I attended four conferences about the mining and petroleum industry in developing countries from Friday May 17 to Friday May 24. In this post, I won’t attempt to summarise what was covered in these events, but I do want to present my perspective on whether the past week delivered on its promise of exploring the connections between mining and development.
The week started with Oxfam’s mining symposium, Sustainable Mining – indigenous peoples, community rights and mining: free, prior and informed consent [pdf], moved to AusAID’s Mining for Development Conference 2013, Maximising Benefits for Communities, followed by a Publish What You Pay event, Shining a Light: the emergence of a global extractives reporting standard, and ended with the Extractive Industries Transparency Initiative (EITI) 6th Global Conference, Beyond Transparency, with over 1300 delegates. The four events provided a welcome opportunity to hear global, national, corporate and civil society perspectives on extractive industries.
What did we hear?
During the week we heard a lot about how international initiatives such as EITI have led to improvements in the transparency of financial information from the extractive industry, particularly payments to governments, and the potential for further strides in transparency as companies comply with recently agreed legal requirements in the United States and European Union (see Michael and Stephen’s recent post). We also had presentations from implementing countries about the impact of EITI – for some, the initial EITI report was the first time citizens became aware of how much (or how little) tax extractive industries paid, for others it was the first time they learnt who the major resource companies were and what profits they earned. From civil society, we heard that EITI’s national multi-stakeholder group of government, industry and civil society was the first time civil society participants had been in the same forum as the other parties: able to be heard, ask questions and participate in discussion and debate.
The week’s events also included presentations about the challenges for communities and companies in putting into practice international sustainable mining standards and human rights requirements such as ‘free, prior and informed consent’ from indigenous peoples. For companies these standards and requirements are fundamental for obtaining and maintaining a licence to operate. But implementing them is not straightforward. Challenges for companies in negotiating a community agreement include establishing exactly who ‘affected communities’ and their legitimate representatives are, and understanding how local communities function; both require companies to include anthropologists in their human resource teams. For communities, it is often difficult to envisage the future with a mining project operating, so they need considerable time and expert advice to prepare for negotiations. Time constraints and artificial deadlines imposed by companies and/or states represent a significant risk to satisfactory agreement making.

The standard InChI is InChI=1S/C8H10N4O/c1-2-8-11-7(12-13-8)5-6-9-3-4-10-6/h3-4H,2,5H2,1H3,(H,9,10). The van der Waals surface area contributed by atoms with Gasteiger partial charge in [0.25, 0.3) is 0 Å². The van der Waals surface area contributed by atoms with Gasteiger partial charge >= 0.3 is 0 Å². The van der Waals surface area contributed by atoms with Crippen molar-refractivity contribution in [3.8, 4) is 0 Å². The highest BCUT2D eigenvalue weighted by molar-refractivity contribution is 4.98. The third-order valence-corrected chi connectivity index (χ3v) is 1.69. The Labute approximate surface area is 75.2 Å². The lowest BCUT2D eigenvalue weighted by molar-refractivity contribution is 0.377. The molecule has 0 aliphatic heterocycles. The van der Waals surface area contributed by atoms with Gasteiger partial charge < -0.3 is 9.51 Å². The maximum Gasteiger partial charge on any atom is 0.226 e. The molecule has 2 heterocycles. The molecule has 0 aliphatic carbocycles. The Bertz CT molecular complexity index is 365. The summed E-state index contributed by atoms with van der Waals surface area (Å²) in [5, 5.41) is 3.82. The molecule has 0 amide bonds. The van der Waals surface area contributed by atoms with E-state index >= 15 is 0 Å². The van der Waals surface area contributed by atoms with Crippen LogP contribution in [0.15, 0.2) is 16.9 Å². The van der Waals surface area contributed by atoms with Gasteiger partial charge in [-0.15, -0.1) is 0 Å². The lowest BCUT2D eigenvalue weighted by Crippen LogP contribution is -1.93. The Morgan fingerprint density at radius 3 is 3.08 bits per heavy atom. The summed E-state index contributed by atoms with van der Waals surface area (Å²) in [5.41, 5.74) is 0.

Several presenters advocated for extractive industry community agreements to be published in the same way that company payments are, and argued that agreements need to be reviewed regularly to see how well they are operating and to take into account societal changes resulting inter alia from the implementation of the mining or petroleum project. Speakers emphasised the need to include different levels of government in agreements and for mutual obligations and commitments to be explicit. Unless this is done, companies risk being blamed for deficiencies in the delivery of benefits under community agreements and other parties may remain unaccountable.
A few presenters directly addressed the subject of the development impacts of mining companies. Three focused on company procurement and employee budgets, noting that both were far greater than corporate social investment budgets (procurement is one-hundred times the value of social investment for Anglo American, a metallurgical coal producer). Companies boost the local impact of their operations when they make a practice of identifying and supporting local businesses which can provide goods and services, and supporting local skills development through training and education initiatives. Another presenter noted that in remote and poor communities, companies could contribute their substantial managerial and logistical capacity to improving local services. He cited the example of Misima island, Papua New Guinea, where the mobilisation of mining company resources in a partnership with health authorities led to the elimination of filariasis.